Felker GM, Lee KL, Bull DA et al.
New England Journal of Medicine: 2011. 364 (9) 797-805
Aim of study
Provide prospective data to guide the use of loop diuretics in acute decompensated heart failure
Design and location
Prospective, double-blind, randomized trial
Multi-centre: The Heart Failure Clinical Research Network- regional clinical centres and associated hospitals in United States and Canada
308 patients admitted with acute decompensated heart failure randomised to receive IV furosemide administered either as a:
-bolus dosing every 12 hours at low dose (IV equivalent to patient’s oral dose)
-bolus dosing every 12 hours at high dose (IV equivalent to 2.5 x patient’s oral dose)
-continuous infusion at a low dose (IV equivalent to patient’s oral dose)
-continuous infusion at a high dose (IV equivalent to 2.5 x the patient’s oral dose).
Physician guided dose adjustments could be made at 48hours- increase 50%, maintain or switch to oral.
Efficacy- patient’s global assessment of symptoms over a 72hour period
Safety- serum creatinine level change from baseline to 72hours
- Change in weight
- Freedom from congestion at 72 hours
- Change in bivariate vector of creatinine and weight at 72 hours
- Dyspnea VAS AUC over 48 and 72 hours
- Change in Creatinine at 24, 48, 96 hours, day 7 (or discharge) and 60 days
- Change in Cystatin C at 72 hours, Day 7 (or discharge) and 60 days
- Persistent/Worsening Heart Failure
- Development of cardio-renal syndrome (CRS)
- Treatment Failure
- Net fluid loss over 72 hours
- Time from randomization to discharge of index hospitalization
- Days hospitalized for heart failure or deceased in 60 days from randomization
- Changes in circulating biomarkers at 72 hours, day 7 (or discharge) and 60 days
Clinical end points
- Emergency department visit within 60 days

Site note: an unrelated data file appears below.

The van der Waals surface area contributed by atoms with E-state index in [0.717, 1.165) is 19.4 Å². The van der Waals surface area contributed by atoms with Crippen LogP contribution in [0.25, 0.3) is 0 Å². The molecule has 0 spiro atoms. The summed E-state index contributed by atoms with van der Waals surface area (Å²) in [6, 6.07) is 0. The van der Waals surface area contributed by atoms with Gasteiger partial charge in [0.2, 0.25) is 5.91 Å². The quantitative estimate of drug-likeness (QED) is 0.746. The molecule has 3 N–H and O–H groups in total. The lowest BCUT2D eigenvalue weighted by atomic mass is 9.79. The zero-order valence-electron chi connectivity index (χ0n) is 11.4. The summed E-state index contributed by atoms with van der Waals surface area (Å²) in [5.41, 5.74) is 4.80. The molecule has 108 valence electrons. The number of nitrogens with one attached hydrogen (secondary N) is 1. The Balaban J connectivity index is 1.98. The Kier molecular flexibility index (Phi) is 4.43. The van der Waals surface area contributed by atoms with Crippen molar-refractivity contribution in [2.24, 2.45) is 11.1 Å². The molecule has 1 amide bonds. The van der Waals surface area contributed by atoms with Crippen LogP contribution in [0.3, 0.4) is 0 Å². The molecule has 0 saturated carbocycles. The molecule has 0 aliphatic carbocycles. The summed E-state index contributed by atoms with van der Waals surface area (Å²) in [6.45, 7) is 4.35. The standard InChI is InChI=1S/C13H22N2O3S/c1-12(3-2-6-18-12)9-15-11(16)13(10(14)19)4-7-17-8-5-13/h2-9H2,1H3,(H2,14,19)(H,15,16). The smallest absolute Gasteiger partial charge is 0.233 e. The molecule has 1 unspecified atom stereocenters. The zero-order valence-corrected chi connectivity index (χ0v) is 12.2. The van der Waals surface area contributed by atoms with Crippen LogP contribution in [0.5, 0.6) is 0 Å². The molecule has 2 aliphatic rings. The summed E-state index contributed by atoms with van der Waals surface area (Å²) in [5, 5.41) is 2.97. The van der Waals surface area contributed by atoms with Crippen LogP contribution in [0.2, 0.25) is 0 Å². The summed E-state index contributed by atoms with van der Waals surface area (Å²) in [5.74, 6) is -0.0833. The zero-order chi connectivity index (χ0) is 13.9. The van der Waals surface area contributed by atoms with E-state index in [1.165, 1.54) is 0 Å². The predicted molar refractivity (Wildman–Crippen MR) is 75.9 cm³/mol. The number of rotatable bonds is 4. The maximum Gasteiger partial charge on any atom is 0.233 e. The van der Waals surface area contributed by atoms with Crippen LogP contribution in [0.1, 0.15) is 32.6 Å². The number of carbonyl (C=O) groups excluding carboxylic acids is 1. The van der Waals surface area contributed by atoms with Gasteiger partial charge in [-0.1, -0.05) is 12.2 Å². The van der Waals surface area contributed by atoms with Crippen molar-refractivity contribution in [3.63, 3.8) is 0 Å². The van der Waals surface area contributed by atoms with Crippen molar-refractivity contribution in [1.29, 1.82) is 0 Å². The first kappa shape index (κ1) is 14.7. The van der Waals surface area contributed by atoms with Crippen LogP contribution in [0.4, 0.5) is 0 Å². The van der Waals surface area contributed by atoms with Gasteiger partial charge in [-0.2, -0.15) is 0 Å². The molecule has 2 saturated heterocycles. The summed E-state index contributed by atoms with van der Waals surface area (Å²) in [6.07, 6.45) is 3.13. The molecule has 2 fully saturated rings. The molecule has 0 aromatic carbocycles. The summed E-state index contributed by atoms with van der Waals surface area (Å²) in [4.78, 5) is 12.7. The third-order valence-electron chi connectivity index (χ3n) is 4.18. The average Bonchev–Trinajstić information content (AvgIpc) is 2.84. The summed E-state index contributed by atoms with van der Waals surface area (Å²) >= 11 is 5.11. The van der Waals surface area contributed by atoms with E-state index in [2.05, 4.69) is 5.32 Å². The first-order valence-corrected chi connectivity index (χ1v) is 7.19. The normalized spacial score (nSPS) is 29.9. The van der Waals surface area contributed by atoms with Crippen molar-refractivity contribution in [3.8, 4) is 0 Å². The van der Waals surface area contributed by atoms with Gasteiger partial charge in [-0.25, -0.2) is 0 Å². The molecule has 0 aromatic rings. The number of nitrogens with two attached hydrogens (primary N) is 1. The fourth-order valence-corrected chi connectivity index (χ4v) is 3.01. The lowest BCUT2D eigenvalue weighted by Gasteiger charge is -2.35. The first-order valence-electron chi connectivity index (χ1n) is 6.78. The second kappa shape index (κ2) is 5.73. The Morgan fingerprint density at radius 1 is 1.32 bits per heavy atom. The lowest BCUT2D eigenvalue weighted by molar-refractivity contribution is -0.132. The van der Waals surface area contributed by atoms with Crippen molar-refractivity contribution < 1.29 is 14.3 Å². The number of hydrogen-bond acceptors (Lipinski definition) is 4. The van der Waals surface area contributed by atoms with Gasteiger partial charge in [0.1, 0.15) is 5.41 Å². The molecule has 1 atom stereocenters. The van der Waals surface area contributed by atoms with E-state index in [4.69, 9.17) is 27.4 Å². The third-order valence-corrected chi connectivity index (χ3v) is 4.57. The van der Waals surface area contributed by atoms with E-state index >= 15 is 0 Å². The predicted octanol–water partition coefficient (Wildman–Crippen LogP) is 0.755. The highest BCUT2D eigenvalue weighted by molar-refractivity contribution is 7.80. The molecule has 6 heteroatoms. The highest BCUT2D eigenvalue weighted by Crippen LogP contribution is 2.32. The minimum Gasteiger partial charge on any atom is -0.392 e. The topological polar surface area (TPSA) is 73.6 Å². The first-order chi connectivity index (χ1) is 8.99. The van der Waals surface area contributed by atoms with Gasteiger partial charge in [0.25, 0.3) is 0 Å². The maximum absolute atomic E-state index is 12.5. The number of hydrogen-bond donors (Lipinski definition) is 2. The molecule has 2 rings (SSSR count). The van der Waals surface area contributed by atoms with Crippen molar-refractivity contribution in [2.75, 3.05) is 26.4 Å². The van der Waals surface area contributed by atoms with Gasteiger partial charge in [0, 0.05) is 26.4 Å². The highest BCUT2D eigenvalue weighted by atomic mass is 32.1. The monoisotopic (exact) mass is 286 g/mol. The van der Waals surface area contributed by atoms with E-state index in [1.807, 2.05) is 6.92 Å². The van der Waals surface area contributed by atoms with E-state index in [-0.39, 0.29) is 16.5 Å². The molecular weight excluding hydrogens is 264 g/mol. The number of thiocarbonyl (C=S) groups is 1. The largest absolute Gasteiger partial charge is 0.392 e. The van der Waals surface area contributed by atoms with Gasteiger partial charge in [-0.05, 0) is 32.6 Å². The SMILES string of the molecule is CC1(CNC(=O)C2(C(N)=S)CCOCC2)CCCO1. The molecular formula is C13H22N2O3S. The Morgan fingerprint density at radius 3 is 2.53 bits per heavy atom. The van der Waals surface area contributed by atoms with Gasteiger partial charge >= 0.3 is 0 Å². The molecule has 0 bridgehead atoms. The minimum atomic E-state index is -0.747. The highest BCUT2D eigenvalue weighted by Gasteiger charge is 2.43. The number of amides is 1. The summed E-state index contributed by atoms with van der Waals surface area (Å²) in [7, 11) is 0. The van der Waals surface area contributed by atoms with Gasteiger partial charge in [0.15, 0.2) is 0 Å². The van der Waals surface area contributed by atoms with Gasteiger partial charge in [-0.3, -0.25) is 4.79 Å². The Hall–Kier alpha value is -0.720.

Analysis according to intention-to-treat principle
Comparison of mode groups and dose groups
Linear model- continuous end points
Logistic regression- binary end points
Cox model and Kaplan-Meier curves for time to event end points
308 patients, mean age 66 years, 27% female, mean ejection fraction was 35%, mean Cr 132.6, mean BNP 7439
- Bolus vs continuous infusion- no significant difference in primary or secondary outcomes, however:
- Bolus patients more likely to require dose increase at 48 hours (21% vs 11%)
- Low-dose vs high-dose not associated with significant difference in primary endpoints, however:
- High-dose patients more likely to change to oral at 48 hours (31% vs 17%)
- Low-dose patients more likely to require 50% increase at 48hours (24% vs 9%)
- High-dose furosemide resulted in greater fluid loss, weight loss and patient reported relief from dyspnea than low dose (secondary end points)
- Higher proportion of patients on high-dose met the end point of worsening renal function (‘treatment failure’) during the 72hour period than low dose
- Although at 60 days there was no difference between the study groups
- Clinical events:
- Fewer patients in high-dose group experienced serious adverse events (37% vs 50%)
- More cases of renal failure with continuous infusion than bolus (11 vs 8), but more with low-dose than high (12 vs 7)
No significant difference between administration as a bolus or continuous infusion, or low-dose vs high-dose in terms of the safety and efficacy co-primary end-points.
High-dose administration is associated with greater relief of dyspnea, greater fluid loss, weight loss and fewer adverse events, despite higher incidence of ‘treatment failure’ (serum Cr >26.5 in 72hours).
Stated Limitations from the study
- Population had severe heart failure- how does this translate to newly diagnosed HF or those with modest diuretic requirements?
- Intention-to-treat analysis but option for treatment adjustment at 48hours
- Co-administration with vasopressors/inotropes- important consideration in ITU setting
Discussion from Journal Club
Touched on BMJ article recommendations:
‘How to prescribe loop diuretics in oedema’. Anisman et al. BMJ 2019;364:l359
– Pharmacokinetics- ‘on’ or ‘off’, no gradual effect. Therapeutic threshold for patient can be predicted by eGFR and proteinuria
-Variable dose prescribing is not favourable- if the threshold has been surpassed, use that dose repeatedly. No further diuresis from doses above threshold, no ‘mild diuresis’ from those below
-If requiring titratable response, use other diuretic class
In ITU furosemide is used to achieve fluid balance, not just in context of heart failure- so comes with different considerations.
Summary by Dr A Sira. Journal Club Meeting 01 October 2020.